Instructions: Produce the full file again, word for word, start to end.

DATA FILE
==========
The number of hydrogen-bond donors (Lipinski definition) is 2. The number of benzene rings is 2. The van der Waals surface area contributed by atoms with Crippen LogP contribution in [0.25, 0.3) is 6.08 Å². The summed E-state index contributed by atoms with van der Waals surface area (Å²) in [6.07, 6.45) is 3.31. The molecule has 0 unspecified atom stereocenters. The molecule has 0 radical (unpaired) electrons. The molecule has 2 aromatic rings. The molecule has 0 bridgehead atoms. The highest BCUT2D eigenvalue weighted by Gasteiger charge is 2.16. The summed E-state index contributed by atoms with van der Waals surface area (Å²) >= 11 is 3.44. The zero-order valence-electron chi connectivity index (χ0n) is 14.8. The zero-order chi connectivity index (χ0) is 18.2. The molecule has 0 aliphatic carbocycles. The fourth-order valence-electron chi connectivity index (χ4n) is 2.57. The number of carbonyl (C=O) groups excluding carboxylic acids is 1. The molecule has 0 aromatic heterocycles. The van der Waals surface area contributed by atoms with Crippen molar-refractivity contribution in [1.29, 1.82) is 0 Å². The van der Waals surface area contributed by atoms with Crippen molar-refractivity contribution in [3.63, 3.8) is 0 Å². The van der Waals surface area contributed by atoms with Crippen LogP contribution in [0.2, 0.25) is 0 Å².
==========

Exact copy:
The number of hydrogen-bond donors (Lipinski definition) is 2. The number of benzene rings is 2. The van der Waals surface area contributed by atoms with Crippen LogP contribution in [0.25, 0.3) is 6.08 Å². The summed E-state index contributed by atoms with van der Waals surface area (Å²) in [6.07, 6.45) is 3.31. The molecule has 0 unspecified atom stereocenters. The molecule has 0 radical (unpaired) electrons. The molecule has 2 aromatic rings. The molecule has 0 bridgehead atoms. The highest BCUT2D eigenvalue weighted by Gasteiger charge is 2.16. The summed E-state index contributed by atoms with van der Waals surface area (Å²) >= 11 is 3.44. The zero-order valence-electron chi connectivity index (χ0n) is 14.8. The zero-order chi connectivity index (χ0) is 18.2. The molecule has 0 aliphatic carbocycles. The fourth-order valence-electron chi connectivity index (χ4n) is 2.57. The number of carbonyl (C=O) groups excluding carboxylic acids is 1. The molecule has 0 aromatic heterocycles. The van der Waals surface area contributed by atoms with Crippen molar-refractivity contribution in [1.29, 1.82) is 0 Å². The van der Waals surface area contributed by atoms with Crippen molar-refractivity contribution in [3.63, 3.8) is 0 Å². The van der Waals surface area contributed by atoms with Crippen LogP contribution in [0.2, 0.25) is 0 Å².